In this terrible time of the coronavirus pandemic, life is slowed a good bit as we isolate ourselves for our own safety and for the safety of the most physically vulnerable among us. This allows us time to be quiet and think. It is a great time to listen with our hearts and imagination and find in this gospel treasures of great worth, matched pearls, purest gold, and silver outshining the wonder of a full moon. Here are some starter thoughts regarding these characterizations of John. Though written more than nineteen hundred years ago in Ephesus. That ancient city dating back to the tenth century Before Christ was the base for John’s evangelization and his school after the Ascension. Tradition tells us that Mary, the mother of Jesus, lived there with John after the Ascension.

Let’s begin with the bystanders. These were the persons who visited the Temple to worship God and to pray for their needs. They noticed this blind beggar and knew him as we would know a landmark passed each day. At times they could be moved to compassion and drop a coin in his collection cup. They would have known nothing about him nor cared to. They would not have thought of him as a person. He was a beggar to be pitied. When he received his sight, they wondered how it happened. And when the wondering passed, they forgot both the beggar and event that changed him from worthless to an active member of the city. How easy it is for us to overlook the wonders of God’s work! How frequent do miracles happen to others we know only as part of the scenery as we pass by? Do we find ourselves moved to compassion passing current day crossroad beggars? Do think of them as victims of their own failures or as rejects of society? Do not these beggars share the image and likeness of God? Our faith teaches us the dignity and worth of every human being comes from God’s sharing? Have we experienced beggar-ness personally? If we have experienced that rejection, that denial of dignity we come out of those circumstances changed.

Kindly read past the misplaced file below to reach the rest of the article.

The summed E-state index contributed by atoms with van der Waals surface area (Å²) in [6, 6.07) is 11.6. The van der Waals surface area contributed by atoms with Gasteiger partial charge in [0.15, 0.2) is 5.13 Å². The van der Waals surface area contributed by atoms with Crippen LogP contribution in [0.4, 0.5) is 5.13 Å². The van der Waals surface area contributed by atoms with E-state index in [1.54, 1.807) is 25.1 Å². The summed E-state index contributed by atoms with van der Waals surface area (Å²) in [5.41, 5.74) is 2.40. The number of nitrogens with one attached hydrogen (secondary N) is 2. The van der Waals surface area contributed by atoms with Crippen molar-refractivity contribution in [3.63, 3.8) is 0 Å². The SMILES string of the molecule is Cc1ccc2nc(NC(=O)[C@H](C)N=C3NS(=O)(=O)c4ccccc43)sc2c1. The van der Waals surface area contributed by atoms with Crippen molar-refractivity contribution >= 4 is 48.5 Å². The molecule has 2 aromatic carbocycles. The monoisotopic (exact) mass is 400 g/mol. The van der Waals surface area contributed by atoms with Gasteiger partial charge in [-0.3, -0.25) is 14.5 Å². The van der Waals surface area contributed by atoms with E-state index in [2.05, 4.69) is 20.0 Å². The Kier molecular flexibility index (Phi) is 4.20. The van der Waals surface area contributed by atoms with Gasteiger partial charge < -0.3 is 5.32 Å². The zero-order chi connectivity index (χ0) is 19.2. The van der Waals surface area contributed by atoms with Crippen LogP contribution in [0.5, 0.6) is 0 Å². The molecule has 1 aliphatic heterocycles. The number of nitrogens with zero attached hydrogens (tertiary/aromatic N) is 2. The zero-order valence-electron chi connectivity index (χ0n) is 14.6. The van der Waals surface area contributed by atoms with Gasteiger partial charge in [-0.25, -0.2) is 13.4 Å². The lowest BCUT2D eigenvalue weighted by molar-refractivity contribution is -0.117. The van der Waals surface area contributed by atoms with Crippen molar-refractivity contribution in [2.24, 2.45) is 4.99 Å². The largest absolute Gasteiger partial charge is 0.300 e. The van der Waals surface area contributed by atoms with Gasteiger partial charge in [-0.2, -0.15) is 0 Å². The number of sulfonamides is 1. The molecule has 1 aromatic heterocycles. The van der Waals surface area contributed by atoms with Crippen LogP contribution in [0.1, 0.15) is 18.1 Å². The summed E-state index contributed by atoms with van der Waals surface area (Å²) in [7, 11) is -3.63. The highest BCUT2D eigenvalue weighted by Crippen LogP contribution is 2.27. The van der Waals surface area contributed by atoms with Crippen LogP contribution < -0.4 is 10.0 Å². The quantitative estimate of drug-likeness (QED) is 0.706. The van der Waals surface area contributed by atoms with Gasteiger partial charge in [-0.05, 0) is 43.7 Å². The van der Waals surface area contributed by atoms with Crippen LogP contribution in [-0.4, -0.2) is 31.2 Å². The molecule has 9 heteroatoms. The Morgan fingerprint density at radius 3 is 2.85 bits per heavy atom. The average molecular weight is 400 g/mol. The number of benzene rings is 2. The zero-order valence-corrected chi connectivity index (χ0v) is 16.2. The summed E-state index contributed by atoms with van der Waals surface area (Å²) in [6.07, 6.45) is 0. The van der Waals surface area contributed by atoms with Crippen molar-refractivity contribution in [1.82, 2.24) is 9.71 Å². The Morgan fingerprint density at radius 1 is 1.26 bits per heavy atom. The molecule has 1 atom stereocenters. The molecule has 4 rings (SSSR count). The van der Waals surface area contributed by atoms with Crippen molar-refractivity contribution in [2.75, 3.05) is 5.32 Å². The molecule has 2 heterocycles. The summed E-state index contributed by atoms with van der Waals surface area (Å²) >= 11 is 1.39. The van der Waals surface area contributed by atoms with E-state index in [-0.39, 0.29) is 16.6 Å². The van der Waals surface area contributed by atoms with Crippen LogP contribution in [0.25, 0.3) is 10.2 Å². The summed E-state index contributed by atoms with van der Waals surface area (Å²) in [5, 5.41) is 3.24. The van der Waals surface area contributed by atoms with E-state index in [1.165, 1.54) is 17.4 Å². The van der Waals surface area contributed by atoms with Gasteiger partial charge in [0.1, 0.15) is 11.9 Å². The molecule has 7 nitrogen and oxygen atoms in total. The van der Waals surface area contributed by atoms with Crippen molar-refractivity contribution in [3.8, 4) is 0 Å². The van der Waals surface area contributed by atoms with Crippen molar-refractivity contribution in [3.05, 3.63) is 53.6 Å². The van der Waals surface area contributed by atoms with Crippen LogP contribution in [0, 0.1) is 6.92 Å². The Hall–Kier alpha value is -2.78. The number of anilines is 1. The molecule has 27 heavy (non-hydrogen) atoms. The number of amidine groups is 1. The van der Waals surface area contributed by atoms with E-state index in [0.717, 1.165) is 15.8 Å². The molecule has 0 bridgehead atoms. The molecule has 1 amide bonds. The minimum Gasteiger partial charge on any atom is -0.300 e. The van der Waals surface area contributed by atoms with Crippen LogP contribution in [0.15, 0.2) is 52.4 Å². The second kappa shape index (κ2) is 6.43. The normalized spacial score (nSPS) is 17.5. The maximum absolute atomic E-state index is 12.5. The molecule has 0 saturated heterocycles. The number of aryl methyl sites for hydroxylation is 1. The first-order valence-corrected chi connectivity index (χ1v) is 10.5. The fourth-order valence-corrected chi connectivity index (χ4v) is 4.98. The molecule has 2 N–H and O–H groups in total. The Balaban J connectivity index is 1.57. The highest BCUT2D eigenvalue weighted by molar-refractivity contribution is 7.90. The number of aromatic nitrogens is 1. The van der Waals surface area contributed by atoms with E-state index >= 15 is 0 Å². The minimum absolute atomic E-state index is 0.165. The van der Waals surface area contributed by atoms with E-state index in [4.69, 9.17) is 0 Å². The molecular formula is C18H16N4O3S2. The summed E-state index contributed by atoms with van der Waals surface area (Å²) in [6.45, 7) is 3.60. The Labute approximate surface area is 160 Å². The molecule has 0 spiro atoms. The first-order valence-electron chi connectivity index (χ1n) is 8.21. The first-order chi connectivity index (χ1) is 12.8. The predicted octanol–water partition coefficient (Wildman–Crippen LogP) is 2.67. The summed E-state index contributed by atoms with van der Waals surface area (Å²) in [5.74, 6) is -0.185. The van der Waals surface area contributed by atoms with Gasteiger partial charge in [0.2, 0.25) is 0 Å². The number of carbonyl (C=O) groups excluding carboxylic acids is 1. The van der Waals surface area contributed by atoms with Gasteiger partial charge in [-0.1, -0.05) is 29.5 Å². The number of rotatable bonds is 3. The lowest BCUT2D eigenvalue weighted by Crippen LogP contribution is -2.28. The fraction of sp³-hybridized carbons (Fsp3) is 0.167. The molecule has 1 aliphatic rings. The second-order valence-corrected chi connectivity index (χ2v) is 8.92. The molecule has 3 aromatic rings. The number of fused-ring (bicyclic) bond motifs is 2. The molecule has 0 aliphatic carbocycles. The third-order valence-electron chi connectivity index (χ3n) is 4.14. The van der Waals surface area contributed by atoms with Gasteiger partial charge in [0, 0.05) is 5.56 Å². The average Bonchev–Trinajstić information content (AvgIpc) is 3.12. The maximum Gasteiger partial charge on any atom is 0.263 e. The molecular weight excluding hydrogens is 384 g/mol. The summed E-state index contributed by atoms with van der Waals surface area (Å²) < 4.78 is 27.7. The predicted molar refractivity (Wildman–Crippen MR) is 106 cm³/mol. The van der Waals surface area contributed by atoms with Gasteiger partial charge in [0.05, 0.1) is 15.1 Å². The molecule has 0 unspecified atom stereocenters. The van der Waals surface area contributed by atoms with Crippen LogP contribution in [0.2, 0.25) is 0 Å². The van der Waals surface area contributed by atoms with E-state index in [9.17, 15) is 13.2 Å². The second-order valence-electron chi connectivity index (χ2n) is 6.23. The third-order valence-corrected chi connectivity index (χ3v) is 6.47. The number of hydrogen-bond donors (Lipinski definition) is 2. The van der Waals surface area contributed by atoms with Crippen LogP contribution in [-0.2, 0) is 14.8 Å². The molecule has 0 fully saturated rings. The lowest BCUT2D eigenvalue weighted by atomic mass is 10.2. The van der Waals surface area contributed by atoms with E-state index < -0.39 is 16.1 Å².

Let’s next think about the parents of this nameless blind man. What had they thought when they discovered him blind? Did they consider themselves sinners and wonder what they had done to cause this curse upon their son? Did they think of God as a cruel judge getting even with sinners? Was "fear of the Lord" merely a debilitating, cringing emotion that distorted the Creator, the Liberator, and the Father? When their son was given sight, given the possibility of taking a place in society, why did they fear the Pharisees? Was it because they believed the Pharisees were looking for specific answers to questioning? Were they frightened they might be excommunicated, cast out from society and its supportive traditions? Was it necessary to avoid the truth rather than rejoice in an unsolicited gift granted their son? Do we allow the powers of commerce, of entertainment, of wealth, and politics to cloud our sight and thus allow those powers free rein to control thoughts, actions, and intentions?

What about the Pharisees? These are learned men who found a way to interpret the Law of Moses for their advantage. There is advantage in controlling others with moral principles. Law is cut and dried. Persons applying law to every situation, every moment of life puts teachers of the law, policemen of the law, and judges in control. There were other Rabbis who studied the ancient writings and oral traditions especially regarding the covenant agreed to by God. Universally these Rabbis speak of God’s loving kindness as his approach to the covenant. They saw the law as a guide to relationship with the Creator, Liberator and Savior. This is the God of compassion and mercy. But the Pharisees used the Law of the Sabbath to condemn a deed of loving kindness offered by Jesus." They should have known better. But they were more interested in power and prestige than in the good of the blind man. Are we comfortable in our judgements regarding others, even family members? Do we use moral judgments to denigrate, ignore, and even reject others as worthy of dignity? Are we bigots to racial differences, to aliens, to gender, to sexual preference, to national origin, and all other sources of prejudice? Do we believe that all men and women are created equal with inalienable rights? Do we condemn those in poverty as deserving of their condition? Do we give alms because it makes us feel good: should not alms be a recognition of the dignity and worth of the beggar?